Oh! fix my hope, oh fix it all on dying!
Truly I die from not dying for Thee.
And hasten, Lord, the end of all my sighing
Freed from these chains to Thee alone I’ll flee!
Let Thy blade cut, completing all my offerings,
For nothing but Thy will for me is sweet.
My one desire is that Thy hand be hovering
O’er me thy bride, the sacrifice complete!
Blessed Teresa of St. Augustine
Christmas Carol (1792 or 1793), stanza 4
Blessed Teresa of St. Augustine, the prioress of the martyred Discalced Carmelite nuns of Compiègne, France, was born Marie-Madeleine-Claudine Lidoine in Paris, 22 September 1752. When she introduced herself as a candidate for formation in the Carmel of Compiègne, she was unable to raise the funds for the necessary dowry that postulants were expected to bring with them to support the financial needs of the community. The prioress of the Carmel of Saint-Denis, Venerable Mother Teresa of St. Augustine — lovingly remembered by her baptismal name, Madame Louise — was the daughter of King Louis XV. When she learned of the difficulty the promising candidate faced in acquiring the francs needed for her dowry, Madame Louise supplied the balance of the funds required for the young Madame Lidoine’s admission to formation. In recognition of her benefactor’s great generosity, the Discalced Carmelite novice took the same religious name as her benefactor: Teresa of St. Augustine. Madame Louise’s generosity was well repaid when her protégée, now prioress of the Carmel of Compiègne, led her nuns bravely and joyfully to the scaffold in revolutionary Paris on 17 July 1794.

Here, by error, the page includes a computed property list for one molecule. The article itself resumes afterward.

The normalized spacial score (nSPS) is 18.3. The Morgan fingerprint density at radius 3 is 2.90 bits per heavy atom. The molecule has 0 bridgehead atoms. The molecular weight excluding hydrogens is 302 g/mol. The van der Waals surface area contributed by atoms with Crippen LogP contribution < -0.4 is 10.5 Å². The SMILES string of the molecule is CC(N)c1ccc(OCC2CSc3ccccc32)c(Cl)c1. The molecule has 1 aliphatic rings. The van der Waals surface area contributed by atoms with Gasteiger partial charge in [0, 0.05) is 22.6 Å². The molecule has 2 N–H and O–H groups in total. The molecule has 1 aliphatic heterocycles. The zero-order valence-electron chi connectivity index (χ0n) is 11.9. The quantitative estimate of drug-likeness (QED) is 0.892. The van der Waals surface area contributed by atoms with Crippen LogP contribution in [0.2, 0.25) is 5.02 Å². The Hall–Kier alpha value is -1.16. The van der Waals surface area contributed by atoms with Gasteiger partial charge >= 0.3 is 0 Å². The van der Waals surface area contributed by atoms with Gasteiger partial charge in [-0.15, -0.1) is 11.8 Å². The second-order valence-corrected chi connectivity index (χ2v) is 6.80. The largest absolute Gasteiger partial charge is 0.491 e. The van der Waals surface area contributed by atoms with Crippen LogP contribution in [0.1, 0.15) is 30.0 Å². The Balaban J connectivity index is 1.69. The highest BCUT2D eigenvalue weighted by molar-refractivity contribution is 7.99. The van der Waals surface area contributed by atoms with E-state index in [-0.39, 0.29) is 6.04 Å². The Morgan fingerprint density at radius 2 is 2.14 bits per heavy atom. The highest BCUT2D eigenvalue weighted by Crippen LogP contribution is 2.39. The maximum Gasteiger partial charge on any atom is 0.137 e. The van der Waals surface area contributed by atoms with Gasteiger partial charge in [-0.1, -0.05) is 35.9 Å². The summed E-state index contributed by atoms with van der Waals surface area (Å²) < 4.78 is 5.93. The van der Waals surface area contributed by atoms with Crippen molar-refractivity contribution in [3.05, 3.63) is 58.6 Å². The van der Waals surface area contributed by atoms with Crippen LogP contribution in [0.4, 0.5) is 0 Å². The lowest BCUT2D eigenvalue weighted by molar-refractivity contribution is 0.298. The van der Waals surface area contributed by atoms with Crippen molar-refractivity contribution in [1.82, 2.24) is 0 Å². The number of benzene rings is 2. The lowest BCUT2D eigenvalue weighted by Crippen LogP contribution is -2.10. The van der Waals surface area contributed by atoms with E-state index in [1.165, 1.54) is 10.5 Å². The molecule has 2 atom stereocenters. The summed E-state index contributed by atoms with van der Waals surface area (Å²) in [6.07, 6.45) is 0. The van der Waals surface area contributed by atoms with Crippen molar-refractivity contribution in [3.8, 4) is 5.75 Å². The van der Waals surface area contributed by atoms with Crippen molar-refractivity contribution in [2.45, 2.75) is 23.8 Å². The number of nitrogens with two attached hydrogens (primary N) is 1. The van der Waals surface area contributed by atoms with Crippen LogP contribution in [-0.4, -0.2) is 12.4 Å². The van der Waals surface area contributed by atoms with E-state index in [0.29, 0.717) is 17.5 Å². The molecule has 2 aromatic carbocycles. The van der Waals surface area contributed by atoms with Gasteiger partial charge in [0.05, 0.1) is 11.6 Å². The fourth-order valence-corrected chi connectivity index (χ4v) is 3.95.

Bush, W. 1999, To quell the terror: the mystery of the vocation of the sixteen Carmelites of Compiègne guillotined July 17, 1794, ICS Publications, Washington, D.C.
This brought me to tears. Being from a class-based society, I can readily appreciate the sacrifices in entering the poverty of Carmel. What humility! There is a text something to the effect of, “For love a [man] will give up all the substance of his house, and think nothing of the loss” (in some translations).
You’re absolutely right. The sacrifices to nobility who entered Carmel in Spain, France, and other countries was very great, and for some it came at a heavier price than others.
Yes, I imagine their families generally would have disowned them.
Not necessarily, Louis XV is reported to have visited Madame Louise fairly often at the Carmel of Saint-Denis. Maintaining good relationships with family members meant a source of ongoing support for the monastery after the nun was professed.
That’s very good news, thank you. I have heard the French really value family ties. I’m pleased to hear he supported Carmel.